“This is not a religion of repentance from sin, of keeping the Sabbath, of living as a servant of sovereign divinity, of steadfastly saying one's prayers, of faithfully observing high holy days, of building character through suffering…[rather, it is] centrally about feeling good, happy, secure, at peace. It is about attaining subjective well-being, being able to resolve problems, and getting along…with other people" (Smith and Denton, 2009).

Truth is certainly not the priority. The statue of truth has been torn down. In its place has been raised the Coca-Cola advertisement: “It feels good.” This should not surprise any of us. It should make us self-conscious. What is our attitude, after all? How much work to we put into checking our opinions with the gospel? The scriptures tell us that the Church is the “pillar and foundation of truth” (1 Timothy 3:15). Is that how we live? Truth should be our irresistible objective.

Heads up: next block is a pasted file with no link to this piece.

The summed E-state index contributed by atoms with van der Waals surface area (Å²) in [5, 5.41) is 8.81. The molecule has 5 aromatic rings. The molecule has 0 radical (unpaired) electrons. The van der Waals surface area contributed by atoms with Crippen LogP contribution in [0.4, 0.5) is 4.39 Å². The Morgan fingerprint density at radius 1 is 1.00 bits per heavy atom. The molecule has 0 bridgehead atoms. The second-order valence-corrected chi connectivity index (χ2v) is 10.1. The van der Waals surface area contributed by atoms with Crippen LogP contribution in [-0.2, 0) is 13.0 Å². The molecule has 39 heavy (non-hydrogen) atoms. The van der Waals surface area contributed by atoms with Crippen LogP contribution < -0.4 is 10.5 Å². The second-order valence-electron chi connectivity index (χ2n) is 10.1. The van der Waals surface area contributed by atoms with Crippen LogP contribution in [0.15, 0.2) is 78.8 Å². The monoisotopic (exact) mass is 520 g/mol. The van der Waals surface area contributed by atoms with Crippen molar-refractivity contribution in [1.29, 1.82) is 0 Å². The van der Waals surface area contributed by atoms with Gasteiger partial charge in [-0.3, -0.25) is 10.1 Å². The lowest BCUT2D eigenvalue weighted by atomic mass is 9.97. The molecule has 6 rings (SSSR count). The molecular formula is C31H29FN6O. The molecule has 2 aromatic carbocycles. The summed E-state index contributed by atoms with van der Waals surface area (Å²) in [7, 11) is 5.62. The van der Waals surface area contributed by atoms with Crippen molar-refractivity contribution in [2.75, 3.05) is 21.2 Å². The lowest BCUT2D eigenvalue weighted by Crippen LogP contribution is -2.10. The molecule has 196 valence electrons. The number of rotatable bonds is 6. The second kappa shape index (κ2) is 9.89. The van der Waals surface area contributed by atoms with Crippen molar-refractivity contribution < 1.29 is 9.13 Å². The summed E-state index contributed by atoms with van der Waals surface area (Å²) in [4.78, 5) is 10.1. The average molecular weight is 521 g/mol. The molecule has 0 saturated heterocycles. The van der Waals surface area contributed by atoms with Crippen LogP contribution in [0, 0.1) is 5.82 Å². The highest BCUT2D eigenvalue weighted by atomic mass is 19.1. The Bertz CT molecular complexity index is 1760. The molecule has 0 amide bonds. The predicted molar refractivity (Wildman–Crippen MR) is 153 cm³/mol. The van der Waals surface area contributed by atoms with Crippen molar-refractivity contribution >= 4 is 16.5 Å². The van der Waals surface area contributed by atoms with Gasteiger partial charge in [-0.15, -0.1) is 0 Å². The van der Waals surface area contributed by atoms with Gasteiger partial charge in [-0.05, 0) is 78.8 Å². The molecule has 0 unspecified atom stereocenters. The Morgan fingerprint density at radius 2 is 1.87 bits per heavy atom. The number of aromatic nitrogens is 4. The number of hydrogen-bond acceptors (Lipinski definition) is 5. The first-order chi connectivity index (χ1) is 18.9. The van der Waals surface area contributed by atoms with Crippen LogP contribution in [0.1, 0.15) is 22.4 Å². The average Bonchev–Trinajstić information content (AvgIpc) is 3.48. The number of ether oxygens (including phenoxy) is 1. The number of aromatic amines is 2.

Does truth matter? St. Paul wrote to the Ephesians, "Stand firm then, with the belt of truth buckled around your waist, with the breastplate of righteousness in place" (6:14). The “belt of truth” is a very good image. In those days, the belt was worn over your tunic. It kept your clothes fastened together. It gave freedom of movement. Without it, you would be a clumsy oaf. If you had work to do or got in a fight, you would not stand a chance with your clothes tangled up around you. You would trip and fall. Times have not changed so much. For many of us, we would be a ridiculous sight if we left home without a belt. You can imagine walking into a meeting to discover your pants had dropped. It sounds like an adolescent nightmare. To walk through this life without the belt of truth is no less disastrous. To live a good life, one must buckle the belt of truth daily, or you will quickly trip.